Some co-factors aren’t so specialised. Magnesium plays a part in 300+ biochemical interactions, including helping regulate calcium and insulin levels, blood pressure and the cardiovascular system, the nervous system, Vitamin D levels... basically, we need it. However, as with Vitamin D, there is considered to be widespread insufficiency, even deficiency, in the population.

During my reading I’d come across various articles suggesting one cause for the lack in the population being that intensive farming was depleting the nutrient, and others, from the land and therefore from food crops, but it was a video from York Cardiology Why Magnesium is So Good For Us which finally made me take notice.

York Cardiology is a YouTube channel run by UK heart specialist Dr Sanjay Gupta who takes time to explain conditions within his remit and the steps people can take to help themselves. If you suffer from any form of cardiovascular problem I suggest you take a look at his playlists. His short video on Hypothyroidism and the Heart is interesting, to say the least.

So did I need to take co-factors with an increased Vitamin D supplement? The answer seemed to be yes, which may come as a surprise to the endocrinologists who gaily prescribe large or even very large amounts of Vitamin D3 alone. (There are various types of Vitamin D; D3 is the easiest to absorb.)

One of the consequences of increasing Vitamin D to an “optimal” level (75-150 nmol/L) as opposed to being just “in range” at 50, is that it enhances absorption of Calcium – the reason it is prescribed to combat osteoporosis. The problem is Calcium and Magnesium work as buddies, so a substantial increase in Calcium needs extra Magnesium as a co-factor to help maintain their balance.

However, unless the rise in Calcium is guided it has a tendency to spread itself into places such as arteries, musculature, joints, and the kidneys. Think of it as limescale in a kettle. Kidney stones, anyone? Having enough to cope with, I’d rather not, thanks.

The co-factors suggested from group experience are Ionic Magnesium to balance the increase in Calcium, Vitamin K2-Mk7 to guide the increase in Calcium to the bones and teeth or the unused to be excreted, and Boron to enhance absorption of both the Vitamin D3 and Magnesium. For these to work optimally together they cannot be taken ad hoc but in a specific ratio. As with all supplementation, as long as no adverse side effects prompt a re-think, results can take three or four months to start to manifest. I’ll post how I get on.

Other Vitamin D support groups will advise slightly differently, dependent on their members’ needs and experiences. Many in my chosen support group also have thyroid disorders, so I feel the match is liable to be good.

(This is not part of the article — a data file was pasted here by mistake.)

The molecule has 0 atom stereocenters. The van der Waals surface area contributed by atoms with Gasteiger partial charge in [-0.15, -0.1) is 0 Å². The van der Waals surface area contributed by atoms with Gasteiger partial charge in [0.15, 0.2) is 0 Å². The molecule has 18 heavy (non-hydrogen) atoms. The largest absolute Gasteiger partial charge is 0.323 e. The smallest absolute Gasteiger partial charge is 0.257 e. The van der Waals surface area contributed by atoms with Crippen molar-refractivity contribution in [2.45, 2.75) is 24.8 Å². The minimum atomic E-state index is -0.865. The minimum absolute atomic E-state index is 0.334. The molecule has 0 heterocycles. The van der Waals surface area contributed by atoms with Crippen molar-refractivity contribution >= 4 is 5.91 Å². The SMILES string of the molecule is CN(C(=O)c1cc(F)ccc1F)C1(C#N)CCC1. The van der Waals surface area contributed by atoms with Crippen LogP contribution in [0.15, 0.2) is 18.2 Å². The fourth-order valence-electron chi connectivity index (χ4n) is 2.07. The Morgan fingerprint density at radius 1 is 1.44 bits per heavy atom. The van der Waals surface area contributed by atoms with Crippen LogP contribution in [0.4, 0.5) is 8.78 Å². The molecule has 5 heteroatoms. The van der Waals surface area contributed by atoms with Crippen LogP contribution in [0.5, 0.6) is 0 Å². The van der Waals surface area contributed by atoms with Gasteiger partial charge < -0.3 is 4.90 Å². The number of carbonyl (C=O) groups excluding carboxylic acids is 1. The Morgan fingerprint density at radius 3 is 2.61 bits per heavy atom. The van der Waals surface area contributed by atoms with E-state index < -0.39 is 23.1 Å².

Early February 2020. A major aspect coming from my ongoing research has been the importance of a healthy gut system, otherwise known as the Microbiome. Evidently we have between 300 and 1000 different species made up of viruses, fungi, yeasts and organisms. Not only do they help protect us from pathogens, but they aid food digestion, activate freed vitamins and minerals, and interact with the brain and the immune system (oh yes?). We need them all, but in the correct balance.

And herein lies the rub. Even a good balanced diet has a surfeit of sugars (think fresh fruit) and yeasts (think cereal-based carbohydrates). This is the starter kit to any fermenting system.  I find it interesting that sufferers of Irritable Bowel Syndrome, Crohn’s and Coeliac diseases, find respite in gluten-free or even full cereal-free diets. It is a suggestion often made to those with Hashimoto’s Hypothyroidism when options attempting to alleviate symptoms start to run low. All are autoimmune disorders and all show low Magnesium and Vitamin D levels. Add in daily ingested prescription drugs, and over-the-counter medications, to say nothing of the occasional nuclear-blast of antibiotics, and the surprise is that so many of us function well at all.

Can probiotics help? Yes, but three or four strains in a yoghurt-based culture can seem like a drop in the ocean. Multi-strain bacteria in freeze-dried capsule form, which I am currently trying, are available at a price. Kimchi, or unpasteurised Sauerkraut, may well prove a cost-effective alternative if it's available. After all, Hippocrates swore by the stuff. I may be inclined to argue with a modern endocrinologist, but not with the Ancient Greek 'Father of Medicine'.

When Your Health Turns On You #Hypothyroidism series:

1: Symptoms
2: Vitamins & Minerals
3: Blood Tests
4: Vitamin Co-Factors & the Microbiome
5: Functional Medicine & YouTube
6: Covid-19 Coronavirus 
7: Covid-19 and Vitamin D